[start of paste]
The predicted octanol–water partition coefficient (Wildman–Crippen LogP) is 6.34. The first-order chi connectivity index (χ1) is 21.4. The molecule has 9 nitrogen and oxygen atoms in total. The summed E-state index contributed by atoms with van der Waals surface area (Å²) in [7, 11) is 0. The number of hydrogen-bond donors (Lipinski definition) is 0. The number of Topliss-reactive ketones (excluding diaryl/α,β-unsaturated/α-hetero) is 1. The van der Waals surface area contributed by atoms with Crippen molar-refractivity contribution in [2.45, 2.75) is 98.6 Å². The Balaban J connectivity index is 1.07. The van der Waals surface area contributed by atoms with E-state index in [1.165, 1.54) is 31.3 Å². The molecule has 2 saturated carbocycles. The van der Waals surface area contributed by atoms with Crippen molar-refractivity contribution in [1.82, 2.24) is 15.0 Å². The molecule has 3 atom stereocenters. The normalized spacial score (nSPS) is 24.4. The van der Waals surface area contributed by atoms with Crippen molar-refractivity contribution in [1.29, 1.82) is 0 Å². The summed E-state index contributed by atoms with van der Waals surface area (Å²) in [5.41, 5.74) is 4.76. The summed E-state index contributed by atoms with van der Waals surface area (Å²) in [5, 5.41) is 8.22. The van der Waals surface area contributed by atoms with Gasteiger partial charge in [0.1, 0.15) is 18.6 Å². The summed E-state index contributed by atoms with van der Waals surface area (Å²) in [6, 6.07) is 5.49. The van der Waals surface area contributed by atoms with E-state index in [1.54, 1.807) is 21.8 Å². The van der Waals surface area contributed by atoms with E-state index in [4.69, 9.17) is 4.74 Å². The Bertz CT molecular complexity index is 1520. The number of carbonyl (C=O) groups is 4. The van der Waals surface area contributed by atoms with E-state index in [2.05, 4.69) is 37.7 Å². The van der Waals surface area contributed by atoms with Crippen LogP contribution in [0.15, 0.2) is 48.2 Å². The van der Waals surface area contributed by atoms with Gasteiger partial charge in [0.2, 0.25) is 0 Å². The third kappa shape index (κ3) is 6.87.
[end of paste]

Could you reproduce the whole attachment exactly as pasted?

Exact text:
The predicted octanol–water partition coefficient (Wildman–Crippen LogP) is 6.34. The first-order chi connectivity index (χ1) is 21.4. The molecule has 9 nitrogen and oxygen atoms in total. The summed E-state index contributed by atoms with van der Waals surface area (Å²) in [7, 11) is 0. The number of hydrogen-bond donors (Lipinski definition) is 0. The number of Topliss-reactive ketones (excluding diaryl/α,β-unsaturated/α-hetero) is 1. The van der Waals surface area contributed by atoms with Crippen molar-refractivity contribution in [2.45, 2.75) is 98.6 Å². The Balaban J connectivity index is 1.07. The van der Waals surface area contributed by atoms with E-state index in [1.165, 1.54) is 31.3 Å². The molecule has 2 saturated carbocycles. The van der Waals surface area contributed by atoms with Crippen molar-refractivity contribution in [1.82, 2.24) is 15.0 Å². The molecule has 3 atom stereocenters. The normalized spacial score (nSPS) is 24.4. The van der Waals surface area contributed by atoms with Crippen molar-refractivity contribution in [1.29, 1.82) is 0 Å². The summed E-state index contributed by atoms with van der Waals surface area (Å²) in [5.41, 5.74) is 4.76. The summed E-state index contributed by atoms with van der Waals surface area (Å²) in [5, 5.41) is 8.22. The van der Waals surface area contributed by atoms with Gasteiger partial charge in [0.1, 0.15) is 18.6 Å². The summed E-state index contributed by atoms with van der Waals surface area (Å²) in [6, 6.07) is 5.49. The van der Waals surface area contributed by atoms with E-state index in [1.54, 1.807) is 21.8 Å². The van der Waals surface area contributed by atoms with E-state index in [4.69, 9.17) is 4.74 Å². The Bertz CT molecular complexity index is 1520. The number of carbonyl (C=O) groups is 4. The van der Waals surface area contributed by atoms with E-state index in [2.05, 4.69) is 37.7 Å². The van der Waals surface area contributed by atoms with Crippen LogP contribution in [0.15, 0.2) is 48.2 Å². The van der Waals surface area contributed by atoms with Gasteiger partial charge in [0.2, 0.25) is 0 Å². The third kappa shape index (κ3) is 6.87.